The Bank for International Settlements (BIS) and the Swiss National Bank (SNB) have announced that the experiment with the CBDC has been successful.
The test of a digital currency, commissioned by the BIS and carried out by the SNB, was announced in October and was expected to be completed before the end of the year.
So it did, and the official announcement stated that the so-called “Helvetia project” showed the feasibility of two Proofs of Concept (PoC) designed to regulate digital assets on a distributed ledger with money from the central bank.
In fact, two tests were compared, one involving the connection of an existing payment system to a distributed ledger, and another involving the issuance of a central bank digital currency (CBDC).
These are exclusively technical and legal experiments, focused on a CBDC to be used within the “wholesale” money exchange system, i.e. not aimed at final consumers, but only at financial institutions and operators in the sector.
This was a collaboration between the Swiss Innovation Hub of the BIS (BISIH), the SNB, and the financial infrastructure operator SIX, which has long been active in the blockchain and digital assets sector.
It is possible that the choice of the BIS fell on the SNB and SIX not only because they are based in Switzerland, like BISIH, but also because of SIX’s experience in the field in recent years.
The success of the BIS and Swiss National Bank’s test with the CBDC
The joint experiment was successfully completed by integrating tokenized digital assets and money issued by the central bank, and:
“sets the stage for further joint experimentation to assess the impact of digital innovation on the future of the financial system”.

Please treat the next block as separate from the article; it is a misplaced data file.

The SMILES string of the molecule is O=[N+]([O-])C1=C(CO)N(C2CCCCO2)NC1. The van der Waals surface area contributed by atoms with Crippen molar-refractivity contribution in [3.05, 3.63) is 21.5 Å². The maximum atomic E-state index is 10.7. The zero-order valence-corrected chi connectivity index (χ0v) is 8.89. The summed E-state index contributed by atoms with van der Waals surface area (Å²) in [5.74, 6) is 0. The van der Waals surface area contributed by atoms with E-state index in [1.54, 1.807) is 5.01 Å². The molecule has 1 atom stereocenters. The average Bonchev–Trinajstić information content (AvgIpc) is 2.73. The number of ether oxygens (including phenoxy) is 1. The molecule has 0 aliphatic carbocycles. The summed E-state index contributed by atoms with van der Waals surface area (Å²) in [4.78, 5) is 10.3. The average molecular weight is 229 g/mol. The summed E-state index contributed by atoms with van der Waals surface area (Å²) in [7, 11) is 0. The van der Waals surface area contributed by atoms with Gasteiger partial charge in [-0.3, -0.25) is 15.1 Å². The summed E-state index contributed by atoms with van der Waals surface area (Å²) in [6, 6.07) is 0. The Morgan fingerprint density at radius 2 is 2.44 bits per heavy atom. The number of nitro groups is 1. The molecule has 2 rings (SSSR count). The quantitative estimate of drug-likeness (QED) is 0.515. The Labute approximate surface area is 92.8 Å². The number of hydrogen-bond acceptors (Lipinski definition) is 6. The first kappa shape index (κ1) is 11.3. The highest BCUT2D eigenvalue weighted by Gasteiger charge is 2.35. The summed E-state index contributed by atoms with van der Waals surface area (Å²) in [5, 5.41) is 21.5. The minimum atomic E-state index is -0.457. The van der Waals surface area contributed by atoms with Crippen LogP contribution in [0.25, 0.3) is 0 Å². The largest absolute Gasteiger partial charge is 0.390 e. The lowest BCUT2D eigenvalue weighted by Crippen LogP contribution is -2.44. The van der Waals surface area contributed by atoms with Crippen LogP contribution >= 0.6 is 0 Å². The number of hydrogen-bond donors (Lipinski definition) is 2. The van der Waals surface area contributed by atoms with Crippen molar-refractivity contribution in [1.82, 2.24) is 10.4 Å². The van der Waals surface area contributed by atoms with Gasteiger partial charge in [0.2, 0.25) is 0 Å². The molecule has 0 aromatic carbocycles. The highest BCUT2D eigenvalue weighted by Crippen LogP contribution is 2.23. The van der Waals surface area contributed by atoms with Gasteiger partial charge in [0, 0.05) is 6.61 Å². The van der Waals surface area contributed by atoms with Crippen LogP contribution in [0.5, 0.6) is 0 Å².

The test involved the issuance of a wholesale CBDC on a distributed platform of digital assets, and the connection of the platform to the existing wholesale payment system, and demonstrated the feasibility and legal soundness of both alternatives in a technical configuration already very similar to the one that could then be used in practice.
The use of a CBDC has potential benefits in the use of digital assets, but would raise important policy and governance barriers.
These would be largely avoided by linking the DLT platform to existing systems, but would mean forgoing the potential benefits of full integration.
SNB Governing Board member Andréa M. Maechler said:
“Further work is needed; the next steps are to gain a better understanding of the practical complexities and policy implications of wholesale CBDC. Different design choices that allow for trade-offs between risks and benefits need to be explored”.
BISIH chief, Benoît Cœuré, added:
“Project Helvetia was the first wholesale CBDC experiment by the SNB and complements the planned launch of SDX. It is an example of how open collaboration can improve the common understanding of the impact of digital innovation on the future of the financial system”.